The pioneering spirit. International cooperation. A
dozen things and more we can talk about on that first date that would define us
far more suitably than the Arab-Israeli conflict.
THAT WAS a key message
of this seminar sponsored by the World Zionist Organization, the objective of
which was to bolster the participants in their determination to reclaim and
reframe Zionism so as to be better able to communicate to their contemporaries
what it’s really all about: the energetic undertaking of a long dispossessed
people to return to its historical homeland and create there an exemplary
society not only for its citizenry, but for the world at large.
invited to join us in the discussion.
“That’s great in theory – and if
you can afford it,” complains one of the participants.
“But the tent
cities that have gone up this summer, the protests all over the country. How do
we explain that the Zionist dream has become a reality the average wage earner
can’t buy into?” “What about the discrimination against Israel’s Arabs, not to
mention the Palestinians?” asks another. “How can I talk about Israel making the
world a better place if there’s this kind of injustice going on at home?” “Never
mind the Arabs,” chimes in a third. “Non-Orthodox Jews are also discriminated
against in this Jewish state of ours. What are we supposed to say about that?” I
don’t dismiss these questions. We need to be able to respond to them – for
ourselves and for our bewildered supporters at least as much as for our
And while the issues and answers are extraordinarily complex,
the bottom line is that Israel is very much a work in process, a dynamic and
evolving society full of vigor and vitality driven by an exceptionally large
number of indomitable individuals who are highly ideologically motivated and
determined to set things right. (For those of a mind to delve deeper, click the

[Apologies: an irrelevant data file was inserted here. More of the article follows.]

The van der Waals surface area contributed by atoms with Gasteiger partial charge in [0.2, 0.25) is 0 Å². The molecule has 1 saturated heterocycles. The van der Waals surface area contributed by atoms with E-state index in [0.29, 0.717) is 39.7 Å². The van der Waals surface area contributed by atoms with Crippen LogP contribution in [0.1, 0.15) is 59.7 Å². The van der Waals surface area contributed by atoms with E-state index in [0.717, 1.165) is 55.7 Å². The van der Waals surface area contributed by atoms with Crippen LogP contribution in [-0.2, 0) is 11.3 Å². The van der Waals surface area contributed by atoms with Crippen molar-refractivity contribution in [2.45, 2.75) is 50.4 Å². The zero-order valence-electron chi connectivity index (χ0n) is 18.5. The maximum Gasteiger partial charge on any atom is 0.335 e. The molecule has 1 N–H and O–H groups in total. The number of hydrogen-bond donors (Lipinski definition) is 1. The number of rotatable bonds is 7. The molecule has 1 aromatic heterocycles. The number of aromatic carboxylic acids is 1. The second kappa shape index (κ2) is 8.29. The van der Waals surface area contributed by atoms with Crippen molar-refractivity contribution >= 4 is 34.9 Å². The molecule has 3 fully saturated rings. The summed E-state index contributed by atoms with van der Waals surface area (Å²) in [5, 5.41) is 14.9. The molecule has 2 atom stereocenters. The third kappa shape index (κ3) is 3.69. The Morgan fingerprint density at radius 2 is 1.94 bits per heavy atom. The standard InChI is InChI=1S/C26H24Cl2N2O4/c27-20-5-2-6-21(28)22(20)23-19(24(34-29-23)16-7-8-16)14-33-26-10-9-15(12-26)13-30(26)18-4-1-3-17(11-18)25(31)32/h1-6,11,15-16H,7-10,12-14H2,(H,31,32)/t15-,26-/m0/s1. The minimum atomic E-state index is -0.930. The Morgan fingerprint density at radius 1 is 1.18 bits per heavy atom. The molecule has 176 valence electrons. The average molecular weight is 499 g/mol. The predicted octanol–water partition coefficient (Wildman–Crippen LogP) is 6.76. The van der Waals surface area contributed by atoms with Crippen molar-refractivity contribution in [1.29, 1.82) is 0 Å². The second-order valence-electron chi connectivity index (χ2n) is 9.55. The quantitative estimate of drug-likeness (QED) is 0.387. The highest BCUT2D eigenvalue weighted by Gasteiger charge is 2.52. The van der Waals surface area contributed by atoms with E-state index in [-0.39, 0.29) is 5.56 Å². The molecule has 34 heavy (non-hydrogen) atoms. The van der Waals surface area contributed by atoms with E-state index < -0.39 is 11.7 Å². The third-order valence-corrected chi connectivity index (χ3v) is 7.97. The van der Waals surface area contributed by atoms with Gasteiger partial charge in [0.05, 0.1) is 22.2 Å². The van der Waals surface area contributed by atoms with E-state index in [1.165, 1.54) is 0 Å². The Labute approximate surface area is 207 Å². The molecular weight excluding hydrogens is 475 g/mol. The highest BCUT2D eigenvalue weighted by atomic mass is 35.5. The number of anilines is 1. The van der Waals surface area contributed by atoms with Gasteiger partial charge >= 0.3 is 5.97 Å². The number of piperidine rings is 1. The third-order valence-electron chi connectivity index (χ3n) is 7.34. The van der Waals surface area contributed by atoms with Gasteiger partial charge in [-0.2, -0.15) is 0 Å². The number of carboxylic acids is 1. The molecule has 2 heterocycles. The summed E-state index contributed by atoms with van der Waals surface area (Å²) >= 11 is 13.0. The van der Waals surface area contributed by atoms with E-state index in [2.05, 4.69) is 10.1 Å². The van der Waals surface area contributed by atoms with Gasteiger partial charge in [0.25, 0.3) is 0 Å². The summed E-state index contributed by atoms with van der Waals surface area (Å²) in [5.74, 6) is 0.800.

Education and Advocacy button at www.wzo.org.il for an annotated list of
resources available in cyberspace.) But, I remind those with whom I am speaking,
this is a conversation – important as it is – that you can only have with a tiny
number of people. I’m talking about a different conversation
The impending United Nations resolution on Palestinian
statehood is a case in point. There is precious little any one of us can do
about it, but there is much that we might say to the many millions around the
world who don’t even know that such a proposal is in the offing. Or don’t care.
Hard to believe for those of us in Israel whose lives are so caught up in such
events, but ask the average person on any street in the Western world about the
upcoming vote at the UN, and he or she is likely to be clueless.
change the conversation. September in New York isn’t the issue. Next summer in
Tel Aviv is. If you want that metaphorical first date to be among the tourists
who show up, check out www.BlueStarPR.com and www.Israel21C.com for some
original pick-up lines. If enough of us do that, the next time you spot
Jones and start crossing the street to avoid him, don’t be surprised
if he calls out, “Wait, I want to show you this new app I came up
Suspiciously you’ll ask him about his feud with Mr. Smith. “Oh,
forget about that,” he’ll respond with a smile. “We’ll work that out ourselves.
This is far more interesting. Look. This is what it can do. And this is
what I do.”
The amazing Mr. Jones.The writer is vice chairman of
the World Zionist Organization and a member of the Jewish Agency executive. The
opinions expressed in this column are his own.